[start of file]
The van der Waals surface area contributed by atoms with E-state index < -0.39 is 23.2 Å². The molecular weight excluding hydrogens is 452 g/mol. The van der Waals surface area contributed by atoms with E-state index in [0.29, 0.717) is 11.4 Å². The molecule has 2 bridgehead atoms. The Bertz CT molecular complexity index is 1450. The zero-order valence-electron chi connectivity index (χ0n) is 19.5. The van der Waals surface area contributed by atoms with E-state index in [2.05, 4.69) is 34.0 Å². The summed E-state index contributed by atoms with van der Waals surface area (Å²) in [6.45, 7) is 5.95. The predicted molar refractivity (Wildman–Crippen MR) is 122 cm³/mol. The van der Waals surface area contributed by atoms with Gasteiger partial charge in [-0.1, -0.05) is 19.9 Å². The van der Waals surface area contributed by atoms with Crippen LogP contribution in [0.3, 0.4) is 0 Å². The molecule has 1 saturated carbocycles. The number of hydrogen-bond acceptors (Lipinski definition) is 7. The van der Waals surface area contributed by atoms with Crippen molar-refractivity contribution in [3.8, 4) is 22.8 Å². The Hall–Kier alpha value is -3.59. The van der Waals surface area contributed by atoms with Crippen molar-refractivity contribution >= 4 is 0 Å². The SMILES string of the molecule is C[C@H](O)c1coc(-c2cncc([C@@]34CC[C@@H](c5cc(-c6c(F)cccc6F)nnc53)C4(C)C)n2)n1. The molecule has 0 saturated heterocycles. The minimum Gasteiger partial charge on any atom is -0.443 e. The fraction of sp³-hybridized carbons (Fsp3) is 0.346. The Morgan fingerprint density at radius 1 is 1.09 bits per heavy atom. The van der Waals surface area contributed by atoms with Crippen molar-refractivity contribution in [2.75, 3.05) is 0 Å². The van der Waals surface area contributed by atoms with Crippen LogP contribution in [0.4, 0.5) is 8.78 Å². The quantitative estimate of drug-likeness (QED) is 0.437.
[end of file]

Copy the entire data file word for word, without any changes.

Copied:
The van der Waals surface area contributed by atoms with E-state index < -0.39 is 23.2 Å². The molecular weight excluding hydrogens is 452 g/mol. The van der Waals surface area contributed by atoms with E-state index in [0.29, 0.717) is 11.4 Å². The molecule has 2 bridgehead atoms. The Bertz CT molecular complexity index is 1450. The zero-order valence-electron chi connectivity index (χ0n) is 19.5. The van der Waals surface area contributed by atoms with E-state index in [2.05, 4.69) is 34.0 Å². The summed E-state index contributed by atoms with van der Waals surface area (Å²) in [6.45, 7) is 5.95. The predicted molar refractivity (Wildman–Crippen MR) is 122 cm³/mol. The van der Waals surface area contributed by atoms with Gasteiger partial charge in [-0.1, -0.05) is 19.9 Å². The van der Waals surface area contributed by atoms with Crippen LogP contribution in [0.3, 0.4) is 0 Å². The molecule has 1 saturated carbocycles. The number of hydrogen-bond acceptors (Lipinski definition) is 7. The van der Waals surface area contributed by atoms with Crippen molar-refractivity contribution in [3.8, 4) is 22.8 Å². The Hall–Kier alpha value is -3.59. The van der Waals surface area contributed by atoms with Crippen molar-refractivity contribution >= 4 is 0 Å². The SMILES string of the molecule is C[C@H](O)c1coc(-c2cncc([C@@]34CC[C@@H](c5cc(-c6c(F)cccc6F)nnc53)C4(C)C)n2)n1. The molecule has 0 saturated heterocycles. The minimum Gasteiger partial charge on any atom is -0.443 e. The fraction of sp³-hybridized carbons (Fsp3) is 0.346. The Morgan fingerprint density at radius 1 is 1.09 bits per heavy atom. The van der Waals surface area contributed by atoms with Crippen molar-refractivity contribution in [2.75, 3.05) is 0 Å². The van der Waals surface area contributed by atoms with Crippen LogP contribution in [0.4, 0.5) is 8.78 Å². The quantitative estimate of drug-likeness (QED) is 0.437.